Depression during pregnancy is more common than you’d think, affecting about 10-20% of women. While those nine months can be an exciting and joyful time in some women’s lives, it can be just the opposite for other women. Are suffering from depression during your pregnancy?
What is Depression During Pregnancy?
Many times depression may not be properly diagnosed since pregnant women often experience mild mood changes or a hormonal imbalance during pregnancy. But depression during pregnancy is not to be taken lightly as it is a mood disorder, or biological illness, that should be treated and managed – before, during and after pregnancy. According to the American Pregnancy Association, during pregnancy, “hormone changes can affect brain chemicals, which are directly related to depression and anxiety.” These, of course, can be aggravated by life stresses during pregnancy such as concerns for the health of the baby, finances, and fear of the unknown.
Symptoms of Depression in Pregnancy
Of course, feeling tired, having trouble sleeping and being concerned about your baby’s health is common during pregnancy. But when is it depression? When coupled with overwhelming feelings such as despair and sadness; interfering with your ability to function; having trouble concentrating; and feeling like nothing is enjoyable anymore. Discuss with your health care provider about your concerns.
Risk Factors for Antepartum Depression
Postpartum Support International sites some of the risk factors that could lead to antepartum depression. These include a personal or family history of depression, anxiety, or postpartum depression; premenstrual dysphoric disorder (PMDD); financial or marital stress; complications during pregnancy; mothers of multiples; women who have gone through infertility treatments; women with a thyroid imbalance; and women with any form of diabetes. If you have any of these, plan ahead and talk to your health care provider about receiving the proper kind of care you may need.
Will Depression Hurt My Baby?
This is a common concern for women experiencing the blues during pregnancy. If left untreated, depression during pregnancy does have negative risks. Since depression and anxiety isn’t good for the mom’s body and brain, it’s not good for the growing baby. Why? Untreated illness could lead to: low birth weight and preterm delivery; babies born with high levels of cortisol, “the stress hormone,” creating irritability, difficulty sleeping and inconsolability in the baby; and developmental delays or behavioral problems (usually seen between the ages of 4-7).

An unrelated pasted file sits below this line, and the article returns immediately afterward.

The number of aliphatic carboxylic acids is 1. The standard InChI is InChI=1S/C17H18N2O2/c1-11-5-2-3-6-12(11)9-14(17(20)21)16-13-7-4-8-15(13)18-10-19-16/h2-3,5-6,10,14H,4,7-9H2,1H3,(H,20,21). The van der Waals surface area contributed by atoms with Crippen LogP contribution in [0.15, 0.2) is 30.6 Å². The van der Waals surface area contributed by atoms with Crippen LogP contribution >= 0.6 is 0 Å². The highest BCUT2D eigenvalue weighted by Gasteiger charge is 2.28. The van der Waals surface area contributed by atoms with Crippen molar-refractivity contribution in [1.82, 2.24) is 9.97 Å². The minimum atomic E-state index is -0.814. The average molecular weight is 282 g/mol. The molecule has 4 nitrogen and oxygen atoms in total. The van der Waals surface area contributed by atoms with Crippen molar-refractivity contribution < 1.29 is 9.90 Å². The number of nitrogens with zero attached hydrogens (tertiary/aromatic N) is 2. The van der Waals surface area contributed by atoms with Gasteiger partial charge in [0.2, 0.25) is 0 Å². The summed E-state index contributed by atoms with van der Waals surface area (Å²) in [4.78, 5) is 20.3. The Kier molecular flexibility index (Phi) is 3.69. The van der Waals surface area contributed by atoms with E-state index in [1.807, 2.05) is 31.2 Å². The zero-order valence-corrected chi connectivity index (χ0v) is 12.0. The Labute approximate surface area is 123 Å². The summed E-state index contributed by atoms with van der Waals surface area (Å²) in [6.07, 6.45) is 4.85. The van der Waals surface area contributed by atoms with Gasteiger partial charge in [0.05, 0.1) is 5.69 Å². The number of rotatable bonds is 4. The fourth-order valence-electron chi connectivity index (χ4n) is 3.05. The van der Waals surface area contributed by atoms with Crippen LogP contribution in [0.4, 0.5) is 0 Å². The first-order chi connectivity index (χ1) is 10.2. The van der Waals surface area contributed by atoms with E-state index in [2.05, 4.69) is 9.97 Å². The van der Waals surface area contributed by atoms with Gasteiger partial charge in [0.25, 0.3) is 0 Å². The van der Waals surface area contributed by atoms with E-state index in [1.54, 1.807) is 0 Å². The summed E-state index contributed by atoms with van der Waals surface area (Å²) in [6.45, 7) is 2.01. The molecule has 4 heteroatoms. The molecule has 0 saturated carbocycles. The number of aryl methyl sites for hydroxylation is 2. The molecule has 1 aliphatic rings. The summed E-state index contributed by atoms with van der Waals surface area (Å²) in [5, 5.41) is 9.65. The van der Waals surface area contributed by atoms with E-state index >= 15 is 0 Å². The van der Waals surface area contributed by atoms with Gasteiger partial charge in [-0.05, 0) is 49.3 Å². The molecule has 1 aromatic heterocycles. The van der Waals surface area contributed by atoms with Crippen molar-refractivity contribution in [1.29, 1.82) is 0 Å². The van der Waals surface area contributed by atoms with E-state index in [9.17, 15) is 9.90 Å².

Treatment for Depression During Pregnancy
If you are feeling depression or anxiety during your pregnancy, seek advice or counseling with your health practitioner. Do your homework and find someone who has experience in dealing specifically with mood problems during pregnancy and can offer solutions and steps to help treat your depression. Some forms of treatment include:
Take an Antidepressant
Taking medication, an antidepressant, prescribed by your health care provider is one option. This decision can be a controversial one, so please see our article “Antidepressants and Pregnancy.” (See our Related Links below.)
Join a Support Group
Find a good support system of people who are compassionate and non-judgmental. Indman says that pregnant women are usually welcome at postpartum depression support groups. Visit www.postpartum.net for local resources.
Talk with a Therapist
Consider therapy with an expert in mood and anxiety disorders during pregnancy. Mental health expert Pec Indman, EdD, MFT suggests that the kinds of therapy felt to be most effective and appropriate for pregnancy issues are Cognitive -Behavioral Therapy and Interpersonal Therapy as they deal in the hear and now
Move your body. Get your blood flowing. Find a class that focuses on fitness during pregnancy such as prenatal yoga, or simply increase your walking outside in the natural sunlight (giving you your daily dose of vitamin D while boosting your levels of serotonin!).
Just like light therapy is helpful for people with SAD (Seasonal Affective Disorder) by resetting the body’s biological clock (or circadian rhythms), it could be helpful in treating depression during pregnancy as it also increases the production of serotonin (the neurotransmitter that can improve your mood). Indman says that bright light (or blue light) therapy should “come in above eye level for about 20-30 minutes each morning.” Be sure to angle it slightly downward toward your eyes, and don’t stare directly into the light – read, enjoy your breakfast or write in your journal. (It’s most effective when used first thing in the morning, and box offering a 10,000 lux light output is the most therapeutic.)
Take Your Omega-3’s
Make sure you’re taking some omega-3 fatty acid supplements, in addition to your prenatal. Indman claims that there is some evidence that omega-3 fatty acids can help with prenatal depression. Although be cautious when choosing your omega-3 supplements– make sure it is free of contamination with PCBs. Please discuss with your health care provider.
Focus on eating healthy, whole foods that are also mood boosters. In addition to taking supplements, increase your intake of foods rich in omega-3 oils such as walnuts and flaxseed oil, and try to steer clear of sugar and processed foods. For more details, see our article “Mood Boosting Foods for Perinatal Depression”.
Just know that antepartum depression is treatable and is temporary, and there is help out there for you. You’re not alone. For more information or to find a health care provider trained in perinatal depression, visit MedEd or Postpartum Support International. (See below for clickable links.)